By David Irwin
Radically changing the core of what a school does is hard work. It requires vision and commitment from district leadership, incredibly strong leadership from principals and dedicated teachers that truly believe the educational options they have provided their students can be better. Since 2010, my organization has been incredibly lucky to have worked with more than 500 schools across more than 100 school districts that have done just that (with impressive results).
We read the recently released RAND report “Insights on Personalized Learning Implementation and Effects (July 2017)” with optimism, but also a little bit of concern about over-generalizations from their findings and conclusions. First, it’s important to note that 40 schools included in the RAND report received funding from the Next Generation Learning Challenges (NGLC) with the intention of creating one innovative school model. In the case of the schools and districts we support, they are teeing up the funding (as well as models, infrastructure and support) for many more schools from the beginning.
Why is this important?
It’s our belief and experience that in order to begin changing a teaching and learning model that has been in place for more than a half-century (if not longer), buy-in and commitment are needed across the entire district, and they need to have “skin” in the game. While it can be phased in and iterated on, personalized learning should not just be an initiative or a pilot, it should be something districts show a commitment to on a foundational level, from the start. It should include planning how to roll it out and sustain it across the district.
Though outside funding is always helpful and welcome, districts need to recognize that they need to do more for their kids on their own and buy-in needs to come from all stakeholders. Additionally, districts need to be ready to buckle up for the long haul as changing a teaching and learning model that has been in place for what seems like forever is hard work. Actually, it’s probably harder than they could even imagine, but that doesn’t mean it should not or cannot be done.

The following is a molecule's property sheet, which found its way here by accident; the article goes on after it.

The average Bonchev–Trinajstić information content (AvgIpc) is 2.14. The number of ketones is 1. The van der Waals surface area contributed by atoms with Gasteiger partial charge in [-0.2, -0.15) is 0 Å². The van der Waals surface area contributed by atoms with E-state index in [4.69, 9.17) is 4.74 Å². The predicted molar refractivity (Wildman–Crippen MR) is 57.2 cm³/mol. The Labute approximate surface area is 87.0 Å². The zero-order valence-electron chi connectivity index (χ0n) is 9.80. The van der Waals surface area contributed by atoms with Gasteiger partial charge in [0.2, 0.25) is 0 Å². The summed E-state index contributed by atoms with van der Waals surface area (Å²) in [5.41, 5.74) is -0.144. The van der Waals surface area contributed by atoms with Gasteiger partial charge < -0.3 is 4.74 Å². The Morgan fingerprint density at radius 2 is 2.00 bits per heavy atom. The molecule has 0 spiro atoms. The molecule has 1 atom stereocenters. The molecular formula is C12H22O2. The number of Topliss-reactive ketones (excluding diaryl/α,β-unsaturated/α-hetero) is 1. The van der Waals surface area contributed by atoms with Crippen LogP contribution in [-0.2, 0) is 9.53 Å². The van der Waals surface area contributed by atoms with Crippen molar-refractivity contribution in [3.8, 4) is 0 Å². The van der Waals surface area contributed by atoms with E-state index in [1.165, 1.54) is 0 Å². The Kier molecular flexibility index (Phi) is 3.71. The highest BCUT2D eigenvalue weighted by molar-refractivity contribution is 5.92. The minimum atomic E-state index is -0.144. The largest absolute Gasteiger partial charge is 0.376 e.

Can you name a half-century (or older) company that radically changed their business model from top to bottom in one year? Even two years? If you can think of a company that has done that, name one that has shown immediate and large results during the first year of change. It’s pretty hard to do.
Change takes time, but it doesn’t mean we shouldn’t do it. As the RAND report points out, the concepts and hopes of personalized learning have been around since at least 1984, when Benjamin Bloom’s research showed that individualized instruction tailored to each student’s needs produced large student achievement gains relative to whole class instruction.
It is important to not only recognize that it takes time, but also recognize that it takes effort and a systemic approach. Districts that think about and plan for scale early, and provide school leaders and teachers with ample support are more likely to see the types of gains Bloom demonstrated. Districts that have been deliberately working on implementing personalized learning with fidelity are starting to see some positive gains. During the 2015-2016 school year, more than 17,000 students from five of the districts we support that took the NWEA MAP saw average growth 42% greater than nationally normed growth targets in reading and 21% greater than nationally normed growth targets growth in math.
In addition to consistently high growth in reading and math, there are cumulative benefits over consecutive years of personalized learning. This year in Horry County Schools (in South Carolina), a district we have been supporting for 4 years, their 6-8 grade students grew by 40% more than nationally normed growth targets in reading and 37% more than nationally normed growth targets in math. Compared to 4 years ago, that’s a 40 percentage point rise in average reading growth and a 45 percentage point rise in average math growth.
This data provides more hope than the RAND report did, but it is clear there is much work still to be done. Though it might seem like this movement has been around for a while, we are in fact just now entering a new frontier of personalized learning, and we need to focus our efforts on what will make a difference: technology still needs to be refined and developed (and deployed correctly); mindsets of parents, administrators, principals, superintendents and state and federal education leaders need to be changed; and research needs to be continually conducted and shared to inform what’s working and what’s not.
But what is crystally clear, especially having observed the more than 400,000 students that have benefited from the work we have done, is that students want and can’t wait any longer for our teaching and learning models to change. So we can’t wait either.
For more, see:
- Tom Vander Ark on Personalized Learning
- What Does Personalized Learning Mean for Teachers?
- Powering Personalized Learning in Chicago
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